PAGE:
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Pollution In Floodwaters Raising Health Concerns: Thailand


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Pollution in floodwaters raising health concerns

The Nation

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The flood problem has lowered the water quality in four rivers, the Water Pollution Control Department's Water Quality Management Office director Anupan Itharat said yesterday, raising fears for the health of thousands living near the waterways.

Samples taken from the rivers had shown high pollution levels: the Yom in Phichit's Pho Thalae and Sam Ngam districts had 3-4 milligrams per litre of dissolved oxygen (DO) [an important pointer to the health of an ecosystem], while the Chao Phraya River from Chai Nat, Sing Buri, Angthong to Bangkok had 1-2mg per litre. Tha Chin River from Suphan Buri's Song Phi Nong district to Nakhon Phathom had 0.2-2mg, and the Bang Pakong River 1.6mg.

Raising concern over the polluted floodwater's impact on health, Deputy Minister of Public Health Torphong Chaiyasarn yesterday urged the Department of Health and local officials to continue surveys and warn people not to wade through polluted floodwater.

Torphong said mobile medical teams had made 173 visits and found 17,000 patients, most of whom suffered from Hong Kong foot rash, and distributed 73,764 medicine sets. They had put 119 victims under surveillance due to their immense stress and suicide risk.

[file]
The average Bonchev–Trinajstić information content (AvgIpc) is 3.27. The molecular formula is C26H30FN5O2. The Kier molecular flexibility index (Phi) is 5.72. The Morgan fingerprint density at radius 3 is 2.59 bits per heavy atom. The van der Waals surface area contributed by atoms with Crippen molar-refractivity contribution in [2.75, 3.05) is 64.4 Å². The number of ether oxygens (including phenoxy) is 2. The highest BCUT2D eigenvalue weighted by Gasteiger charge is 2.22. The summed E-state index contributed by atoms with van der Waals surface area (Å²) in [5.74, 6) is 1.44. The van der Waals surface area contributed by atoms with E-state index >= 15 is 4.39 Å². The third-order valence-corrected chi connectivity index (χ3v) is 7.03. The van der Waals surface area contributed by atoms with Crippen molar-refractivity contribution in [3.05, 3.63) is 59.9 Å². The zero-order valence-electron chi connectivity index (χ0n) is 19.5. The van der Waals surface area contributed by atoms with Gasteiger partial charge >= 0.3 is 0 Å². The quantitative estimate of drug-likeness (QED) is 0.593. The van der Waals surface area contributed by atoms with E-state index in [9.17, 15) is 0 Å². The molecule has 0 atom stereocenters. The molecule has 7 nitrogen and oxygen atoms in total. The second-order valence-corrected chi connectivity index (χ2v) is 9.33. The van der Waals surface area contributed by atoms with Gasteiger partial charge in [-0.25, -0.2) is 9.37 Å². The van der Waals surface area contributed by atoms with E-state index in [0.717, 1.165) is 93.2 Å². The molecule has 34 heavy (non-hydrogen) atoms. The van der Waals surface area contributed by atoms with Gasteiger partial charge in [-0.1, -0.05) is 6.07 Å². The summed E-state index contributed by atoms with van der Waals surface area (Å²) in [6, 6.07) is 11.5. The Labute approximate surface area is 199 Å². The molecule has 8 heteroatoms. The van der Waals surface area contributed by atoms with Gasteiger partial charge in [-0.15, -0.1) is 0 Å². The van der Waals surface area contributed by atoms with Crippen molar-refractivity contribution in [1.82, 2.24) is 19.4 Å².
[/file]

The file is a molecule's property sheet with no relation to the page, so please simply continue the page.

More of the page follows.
Visiting flood-hit Lop Buri, where six districts remained submerged, Torphong was told that Meuang, Tha Wung and Ban Mee districts remained critical and 200 temporary shelters were set up to support 10,000 evacuees.

Lop Buri produces100 tonnes of garbage per day and some 100,000 tonnes of garbage in its 50-rai landfill were nearly flooded, threatening to further pollute floodwater, Torphong said. Officials were trying to keep garbage in the landfill, putting EM (effective micro-organism) balls into floodwater to alleviate pollution, and distributing garbage bags to residents. However several areas were already polluted, with Tesabal 1 School and Wat Tong Pu showing a critical level of dissolved oxygen (DO) in floodwater of 1.7-1.9mg per litre.

Torphong said the Emergency Medical Institute of Thailand would airlift medical supplies to hard-to-access areas and add birth control pills, condoms and tampons requested by flood-hit residents. Currently 34 tambon-level health promotion stations were flooded. Sixteen were totally closed and had moved staff to service people at shelters instead, he added.

Natural Resource and Environment Ministry permanent secretary Chote Trachu said the authority was getting 100,000 EM balls from the Designated Areas for Sustainable Tourism Administration and another 30,000 balls from the Electricity Generating Authority of Thailand to put in the floodwater. The first spot would be in Lop Buri, Chote said.

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-- The Nation 2011-10-04

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Torphong said the Emergency Medical Institute of Thailand would airlift medical supplies to hard-to-access areas and add birth control pills, condoms and tampons requested by flood-hit residents.

Apparently, flooding does not interfere with the sexual passions of some. :o

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